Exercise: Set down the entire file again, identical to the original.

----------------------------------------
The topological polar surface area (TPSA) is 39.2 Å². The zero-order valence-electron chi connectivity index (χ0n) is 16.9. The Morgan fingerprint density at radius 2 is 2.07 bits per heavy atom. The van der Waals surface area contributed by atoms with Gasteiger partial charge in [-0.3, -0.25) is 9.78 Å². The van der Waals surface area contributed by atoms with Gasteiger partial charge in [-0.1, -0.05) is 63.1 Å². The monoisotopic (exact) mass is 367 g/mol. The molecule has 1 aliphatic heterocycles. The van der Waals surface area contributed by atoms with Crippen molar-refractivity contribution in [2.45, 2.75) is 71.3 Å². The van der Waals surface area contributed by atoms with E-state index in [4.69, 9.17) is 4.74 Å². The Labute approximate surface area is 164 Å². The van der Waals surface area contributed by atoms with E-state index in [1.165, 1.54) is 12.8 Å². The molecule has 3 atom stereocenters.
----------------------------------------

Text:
The topological polar surface area (TPSA) is 39.2 Å². The zero-order valence-electron chi connectivity index (χ0n) is 16.9. The Morgan fingerprint density at radius 2 is 2.07 bits per heavy atom. The van der Waals surface area contributed by atoms with Gasteiger partial charge in [-0.3, -0.25) is 9.78 Å². The van der Waals surface area contributed by atoms with Gasteiger partial charge in [-0.1, -0.05) is 63.1 Å². The monoisotopic (exact) mass is 367 g/mol. The molecule has 1 aliphatic heterocycles. The van der Waals surface area contributed by atoms with Crippen molar-refractivity contribution in [2.45, 2.75) is 71.3 Å². The van der Waals surface area contributed by atoms with E-state index in [4.69, 9.17) is 4.74 Å². The Labute approximate surface area is 164 Å². The van der Waals surface area contributed by atoms with E-state index in [1.165, 1.54) is 12.8 Å². The molecule has 3 atom stereocenters.